As to the 2nd point I have no experience with non standard positions - I tried but me arthritis prohibits. I have no interest in violins which are non standard - life's too short and exemplifing with the exceptional won't help me.

In a violin variations of stiffness and weight are compensated nicely by the curvature of the plates and the post needs to maintain a certain ratio which basically decides it's position too very close variation . At least in well made violins. As the local stiffness varies with the CUBE of thickness we should see the s/p all over a much larger area. ANd we don't.

Let me see, do we know a THICK DG and a THIN Strad with the posts in almost identical place ? ( posts fitted by decent restores...)

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In a violin variations of stiffness and weight are compensated nicely by the curvature of the plates and the post needs to maintain a certain ratio which basically decides it's position too very close variation . At least in well made violins. As the local stiffness varies with the CUBE of thickness we should see the s/p all over a much larger area. ANd we don't.

Really? Are you talking about theoretical violins, or theoretically ideal violins, or real violins?

In the case of real violins, it's often possible to find a "non-standard" post position on the back which works quite well, better than the "standard" it came in with. I think you'd see it more often, except that people tend to get stuck on some didactic set of rules, and never even investigate other possibilities.

I've mentioned this a few times before, but Doug Martin has played a big role in showing how silly some of our sacred rules are, with his wildly unconventional fiddles, which can sound pretty darned good side-by-side with conventional fiddles of merit.

If one doesn't get out and experience some things like that, it's easy to get stuck while tromping around in ones own poo.

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The s/p is a simple mechanical device with a couple of simple functions. Violins are built on close enough lines for the post to have an almost standard position.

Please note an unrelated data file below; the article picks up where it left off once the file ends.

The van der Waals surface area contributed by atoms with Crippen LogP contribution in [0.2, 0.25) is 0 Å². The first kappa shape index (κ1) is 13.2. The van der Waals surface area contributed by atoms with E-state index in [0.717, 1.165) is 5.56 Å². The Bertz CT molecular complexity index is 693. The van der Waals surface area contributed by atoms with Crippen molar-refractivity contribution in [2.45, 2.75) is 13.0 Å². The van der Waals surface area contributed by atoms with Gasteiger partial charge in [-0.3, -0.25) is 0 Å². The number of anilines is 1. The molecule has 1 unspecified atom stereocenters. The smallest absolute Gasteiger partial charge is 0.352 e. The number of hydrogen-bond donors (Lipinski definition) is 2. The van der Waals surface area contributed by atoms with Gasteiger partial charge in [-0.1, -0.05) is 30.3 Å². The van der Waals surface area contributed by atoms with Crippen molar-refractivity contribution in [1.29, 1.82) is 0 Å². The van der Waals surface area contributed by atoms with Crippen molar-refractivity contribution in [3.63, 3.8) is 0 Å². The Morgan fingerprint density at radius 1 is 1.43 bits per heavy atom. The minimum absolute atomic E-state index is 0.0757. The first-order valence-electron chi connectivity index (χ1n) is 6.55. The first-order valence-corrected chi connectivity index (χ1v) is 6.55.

Ummm... I recall seing a few very old Tyrolian and German mechanical drawings in which the "standard" position of the soundpost, as they saw it, was significantly different that what we think of as "standard" today. Good thing to see. Makes one think before accepting the "way things are".

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Really? Are you talking about theoretical violins, or theoretically ideal violins, or real violins?

In the case of real violins, it's often possible to find a "non-standard" post position on the back which works quite well, better than the "standard" it came in with. I think you'd see it more often, except that people tend to get stuck on some didactic set of rules, and never even investigate other possibilities.

I've mentioned this a few times before, but Doug Martin has played a big role in showing how silly some of our sacred rules are, with his wildly unconventional fiddles, which can sound pretty darned good side-by-side with conventional fiddles of merit.

I think I've covered that ( type of violin ).

You said that Renee Morel demoed his system of adjusting the s/p position. I believe ( wrongly it seems ) that such tinkering around standard position has small influence over some 4 octaves, being FAR outwighed by the need to have a PERFECT fit. More so, I believe a tipical violin ( like you make ) is inherently designed to receive the s/p in the standard position ( that's were you put it ). I might be wrong, of course.

I also believe that making micro adjustments of the s/p is a great marketing ploy. Akin to those two blokes who shaved a bridge until there copy sounded more like the original.

Now, again. what was Morel's system ? He listen to WHAT ? Heard WHAT ? And did WHAT ? You were there, organised the thing, I have to suppose that if it was of any importance you will remember. Or he forgot to explain AGAIN ?

Can you tell us ?

Let me make it easier : how did Morel know when the s/p is too much to the W ?